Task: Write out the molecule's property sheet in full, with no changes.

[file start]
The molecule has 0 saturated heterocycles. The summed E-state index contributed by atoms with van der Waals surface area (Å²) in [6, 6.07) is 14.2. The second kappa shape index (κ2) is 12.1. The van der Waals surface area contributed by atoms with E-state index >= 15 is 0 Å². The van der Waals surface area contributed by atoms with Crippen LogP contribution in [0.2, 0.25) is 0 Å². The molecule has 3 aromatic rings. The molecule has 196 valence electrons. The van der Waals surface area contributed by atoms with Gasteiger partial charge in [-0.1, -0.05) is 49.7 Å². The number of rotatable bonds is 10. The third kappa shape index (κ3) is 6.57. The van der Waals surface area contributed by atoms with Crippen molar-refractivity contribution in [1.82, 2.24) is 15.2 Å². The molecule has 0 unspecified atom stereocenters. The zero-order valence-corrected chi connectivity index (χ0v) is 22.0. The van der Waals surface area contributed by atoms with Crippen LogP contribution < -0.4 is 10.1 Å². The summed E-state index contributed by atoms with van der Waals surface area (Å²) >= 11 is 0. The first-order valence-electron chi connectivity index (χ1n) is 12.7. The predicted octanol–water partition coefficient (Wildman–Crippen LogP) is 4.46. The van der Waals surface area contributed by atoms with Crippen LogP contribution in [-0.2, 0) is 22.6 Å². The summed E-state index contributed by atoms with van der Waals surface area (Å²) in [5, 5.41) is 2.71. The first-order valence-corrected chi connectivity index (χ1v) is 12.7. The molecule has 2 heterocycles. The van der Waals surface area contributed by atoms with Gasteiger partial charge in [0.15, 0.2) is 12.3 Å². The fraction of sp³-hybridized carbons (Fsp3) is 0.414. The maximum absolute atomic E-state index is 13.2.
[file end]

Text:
The molecule has 0 saturated heterocycles. The summed E-state index contributed by atoms with van der Waals surface area (Å²) in [6, 6.07) is 14.2. The second kappa shape index (κ2) is 12.1. The van der Waals surface area contributed by atoms with E-state index >= 15 is 0 Å². The van der Waals surface area contributed by atoms with Crippen LogP contribution in [0.2, 0.25) is 0 Å². The molecule has 3 aromatic rings. The molecule has 196 valence electrons. The van der Waals surface area contributed by atoms with Gasteiger partial charge in [-0.1, -0.05) is 49.7 Å². The number of rotatable bonds is 10. The third kappa shape index (κ3) is 6.57. The van der Waals surface area contributed by atoms with Crippen molar-refractivity contribution in [1.82, 2.24) is 15.2 Å². The molecule has 0 unspecified atom stereocenters. The zero-order valence-corrected chi connectivity index (χ0v) is 22.0. The van der Waals surface area contributed by atoms with Crippen LogP contribution < -0.4 is 10.1 Å². The summed E-state index contributed by atoms with van der Waals surface area (Å²) >= 11 is 0. The first-order valence-electron chi connectivity index (χ1n) is 12.7. The predicted octanol–water partition coefficient (Wildman–Crippen LogP) is 4.46. The van der Waals surface area contributed by atoms with Crippen LogP contribution in [-0.2, 0) is 22.6 Å². The summed E-state index contributed by atoms with van der Waals surface area (Å²) in [5, 5.41) is 2.71. The first-order valence-corrected chi connectivity index (χ1v) is 12.7. The molecule has 2 heterocycles. The van der Waals surface area contributed by atoms with Gasteiger partial charge in [0.15, 0.2) is 12.3 Å². The fraction of sp³-hybridized carbons (Fsp3) is 0.414. The maximum absolute atomic E-state index is 13.2.